Thursday, July 1, 2010

Water Tanker - v - Concrete Truck

Further to John Gill’s account of the water tanker driver and the fence - - I add an account of my own experience.

We have a new estate going in about 2klms up the hill and have put up with months of percussive rock hammering as they change the face of the slope.

A few weeks back a concrete agitator truck came down the hill and pulled up at a storm water inlet drain opposite our place where the driver proceeded to empty the agitator of its concrete sullage down the drain.

We walked over and I told him he was not allowed to do that as it was storm water pollution and that drain ran to the river where there was a large amount of local wild fowl and other wild life living down there that the town folk cared for. He told me in no uncertain terms that he WAS going to dump his sullage and was also going to wash out the agitator and empty that down the drain as well and that he did not give a 'flying F' about any wildlife.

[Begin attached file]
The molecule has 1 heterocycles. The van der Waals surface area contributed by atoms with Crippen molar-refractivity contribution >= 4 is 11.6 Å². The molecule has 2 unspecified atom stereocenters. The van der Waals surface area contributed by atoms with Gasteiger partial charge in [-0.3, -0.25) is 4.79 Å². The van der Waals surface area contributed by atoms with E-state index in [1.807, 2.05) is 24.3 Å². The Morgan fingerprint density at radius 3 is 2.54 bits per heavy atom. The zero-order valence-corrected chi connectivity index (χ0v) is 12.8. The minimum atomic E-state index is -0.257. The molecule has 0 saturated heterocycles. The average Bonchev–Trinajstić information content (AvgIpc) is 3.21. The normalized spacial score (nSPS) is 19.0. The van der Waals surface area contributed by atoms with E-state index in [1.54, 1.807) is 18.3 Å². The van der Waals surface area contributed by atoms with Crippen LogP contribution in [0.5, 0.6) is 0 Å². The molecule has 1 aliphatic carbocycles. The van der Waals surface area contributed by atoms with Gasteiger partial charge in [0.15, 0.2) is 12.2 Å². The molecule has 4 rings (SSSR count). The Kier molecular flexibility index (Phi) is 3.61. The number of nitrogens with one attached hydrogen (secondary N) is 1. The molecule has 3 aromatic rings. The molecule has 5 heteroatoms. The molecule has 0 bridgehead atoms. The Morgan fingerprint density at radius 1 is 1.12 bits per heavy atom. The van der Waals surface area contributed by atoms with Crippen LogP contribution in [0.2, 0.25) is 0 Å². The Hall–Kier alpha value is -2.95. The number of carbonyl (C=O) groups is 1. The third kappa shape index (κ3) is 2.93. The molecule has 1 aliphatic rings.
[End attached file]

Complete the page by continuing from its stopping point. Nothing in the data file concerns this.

I walked around to the cabin of his truck and, as luck would have it, there was a large bunch of keys in the ignition- far more than truck keys. I removed those and went back to where he was pumping out. I said to him:

"And, when you are finished, you might haveto go fishing for these!" Showed him his keys and threw them towards him but he missed catching them as they slipped down the 2 metre deep S/W inlet.

He went off his peanut and began calling the police while he tried to shut down the agitor and turn off his water pump. We merely walked back across the road to home.

Later the police arrived at home and asked me about throwing his keys down the drain. I denied any knowledge of them and suggested that he may have dropped them down the drain himself when washing out his sullage - after all, it is illegal isn't it officer to leave keys unattended in the ignition of a vehicle and no responsible commercial driver would do that, would they?

I asked the police what action they were going to take about his environmental vandalism. The police left.

The agitator truck remained there overnight until a spare set of keys for it could be fetched the following day from the depot in Goulburn, 84klms away.

They ARE amazing, tho’, aren’t they?

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